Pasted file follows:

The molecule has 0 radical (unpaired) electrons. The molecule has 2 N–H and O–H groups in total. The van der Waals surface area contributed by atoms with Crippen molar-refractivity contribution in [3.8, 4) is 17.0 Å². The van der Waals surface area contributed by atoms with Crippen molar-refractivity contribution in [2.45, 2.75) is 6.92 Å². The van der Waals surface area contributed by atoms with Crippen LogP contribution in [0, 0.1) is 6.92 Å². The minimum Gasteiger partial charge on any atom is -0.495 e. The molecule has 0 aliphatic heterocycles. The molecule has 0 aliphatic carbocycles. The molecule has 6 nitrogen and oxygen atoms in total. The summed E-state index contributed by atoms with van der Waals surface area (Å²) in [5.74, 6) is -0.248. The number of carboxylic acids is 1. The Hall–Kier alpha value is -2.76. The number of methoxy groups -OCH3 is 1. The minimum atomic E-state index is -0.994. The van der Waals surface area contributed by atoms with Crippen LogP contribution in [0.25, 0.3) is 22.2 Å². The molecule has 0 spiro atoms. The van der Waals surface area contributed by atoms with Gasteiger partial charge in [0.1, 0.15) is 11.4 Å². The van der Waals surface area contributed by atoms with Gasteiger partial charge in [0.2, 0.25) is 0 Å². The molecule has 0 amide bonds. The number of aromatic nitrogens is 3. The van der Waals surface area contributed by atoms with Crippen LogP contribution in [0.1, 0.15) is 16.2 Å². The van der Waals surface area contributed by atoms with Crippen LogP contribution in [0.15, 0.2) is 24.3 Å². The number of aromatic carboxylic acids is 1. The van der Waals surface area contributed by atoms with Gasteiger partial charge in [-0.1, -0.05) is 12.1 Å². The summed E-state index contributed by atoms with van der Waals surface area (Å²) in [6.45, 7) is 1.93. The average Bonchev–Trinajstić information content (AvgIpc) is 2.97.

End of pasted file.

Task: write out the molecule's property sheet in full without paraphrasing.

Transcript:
The molecule has 0 radical (unpaired) electrons. The molecule has 2 N–H and O–H groups in total. The van der Waals surface area contributed by atoms with Crippen molar-refractivity contribution in [3.8, 4) is 17.0 Å². The van der Waals surface area contributed by atoms with Crippen molar-refractivity contribution in [2.45, 2.75) is 6.92 Å². The van der Waals surface area contributed by atoms with Crippen LogP contribution in [0, 0.1) is 6.92 Å². The minimum Gasteiger partial charge on any atom is -0.495 e. The molecule has 0 aliphatic heterocycles. The molecule has 0 aliphatic carbocycles. The molecule has 6 nitrogen and oxygen atoms in total. The summed E-state index contributed by atoms with van der Waals surface area (Å²) in [5.74, 6) is -0.248. The number of carboxylic acids is 1. The Hall–Kier alpha value is -2.76. The number of methoxy groups -OCH3 is 1. The minimum atomic E-state index is -0.994. The van der Waals surface area contributed by atoms with Crippen LogP contribution in [0.25, 0.3) is 22.2 Å². The molecule has 0 spiro atoms. The van der Waals surface area contributed by atoms with Gasteiger partial charge in [0.1, 0.15) is 11.4 Å². The van der Waals surface area contributed by atoms with Gasteiger partial charge in [0.2, 0.25) is 0 Å². The molecule has 0 amide bonds. The number of aromatic nitrogens is 3. The van der Waals surface area contributed by atoms with Crippen LogP contribution in [0.1, 0.15) is 16.2 Å². The van der Waals surface area contributed by atoms with Crippen LogP contribution in [0.15, 0.2) is 24.3 Å². The number of aromatic carboxylic acids is 1. The van der Waals surface area contributed by atoms with Gasteiger partial charge in [-0.1, -0.05) is 12.1 Å². The summed E-state index contributed by atoms with van der Waals surface area (Å²) in [6.45, 7) is 1.93. The average Bonchev–Trinajstić information content (AvgIpc) is 2.97.